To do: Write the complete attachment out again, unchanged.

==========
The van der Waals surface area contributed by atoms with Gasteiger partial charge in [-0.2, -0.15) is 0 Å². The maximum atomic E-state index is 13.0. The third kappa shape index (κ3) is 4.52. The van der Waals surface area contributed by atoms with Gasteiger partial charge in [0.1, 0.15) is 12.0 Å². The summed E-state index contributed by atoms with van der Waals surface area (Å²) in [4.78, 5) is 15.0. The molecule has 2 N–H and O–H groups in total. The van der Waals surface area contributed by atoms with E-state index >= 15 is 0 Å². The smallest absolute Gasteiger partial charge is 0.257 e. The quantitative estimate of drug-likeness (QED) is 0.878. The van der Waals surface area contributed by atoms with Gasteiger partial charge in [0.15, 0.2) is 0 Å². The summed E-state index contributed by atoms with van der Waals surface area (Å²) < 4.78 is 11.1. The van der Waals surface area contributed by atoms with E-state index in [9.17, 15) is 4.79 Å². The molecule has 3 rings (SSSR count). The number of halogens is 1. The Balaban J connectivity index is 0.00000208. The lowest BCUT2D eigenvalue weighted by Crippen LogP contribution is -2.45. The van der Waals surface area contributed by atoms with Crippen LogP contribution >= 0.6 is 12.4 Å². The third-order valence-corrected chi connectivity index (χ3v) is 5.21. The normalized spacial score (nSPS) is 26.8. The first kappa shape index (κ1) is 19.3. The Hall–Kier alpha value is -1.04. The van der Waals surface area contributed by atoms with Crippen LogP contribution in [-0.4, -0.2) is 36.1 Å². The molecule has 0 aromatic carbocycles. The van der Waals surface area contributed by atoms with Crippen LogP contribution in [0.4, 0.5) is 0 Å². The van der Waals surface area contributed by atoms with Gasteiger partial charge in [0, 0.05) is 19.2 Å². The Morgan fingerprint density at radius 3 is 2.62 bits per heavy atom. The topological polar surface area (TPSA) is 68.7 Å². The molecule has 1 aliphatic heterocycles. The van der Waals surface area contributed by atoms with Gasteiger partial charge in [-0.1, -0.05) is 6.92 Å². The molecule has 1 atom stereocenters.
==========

The van der Waals surface area contributed by atoms with Gasteiger partial charge in [-0.2, -0.15) is 0 Å². The maximum atomic E-state index is 13.0. The third kappa shape index (κ3) is 4.52. The van der Waals surface area contributed by atoms with Gasteiger partial charge in [0.1, 0.15) is 12.0 Å². The summed E-state index contributed by atoms with van der Waals surface area (Å²) in [4.78, 5) is 15.0. The molecule has 2 N–H and O–H groups in total. The van der Waals surface area contributed by atoms with E-state index >= 15 is 0 Å². The smallest absolute Gasteiger partial charge is 0.257 e. The quantitative estimate of drug-likeness (QED) is 0.878. The van der Waals surface area contributed by atoms with Gasteiger partial charge in [0.15, 0.2) is 0 Å². The summed E-state index contributed by atoms with van der Waals surface area (Å²) < 4.78 is 11.1. The van der Waals surface area contributed by atoms with E-state index in [9.17, 15) is 4.79 Å². The molecule has 3 rings (SSSR count). The number of halogens is 1. The Balaban J connectivity index is 0.00000208. The lowest BCUT2D eigenvalue weighted by Crippen LogP contribution is -2.45. The van der Waals surface area contributed by atoms with Crippen LogP contribution >= 0.6 is 12.4 Å². The third-order valence-corrected chi connectivity index (χ3v) is 5.21. The normalized spacial score (nSPS) is 26.8. The first kappa shape index (κ1) is 19.3. The Hall–Kier alpha value is -1.04. The van der Waals surface area contributed by atoms with Crippen LogP contribution in [-0.4, -0.2) is 36.1 Å². The molecule has 0 aromatic carbocycles. The van der Waals surface area contributed by atoms with Crippen LogP contribution in [0.4, 0.5) is 0 Å². The van der Waals surface area contributed by atoms with Gasteiger partial charge in [0, 0.05) is 19.2 Å². The Morgan fingerprint density at radius 3 is 2.62 bits per heavy atom. The topological polar surface area (TPSA) is 68.7 Å². The molecule has 1 aliphatic heterocycles. The van der Waals surface area contributed by atoms with Gasteiger partial charge in [-0.1, -0.05) is 6.92 Å². The molecule has 1 atom stereocenters.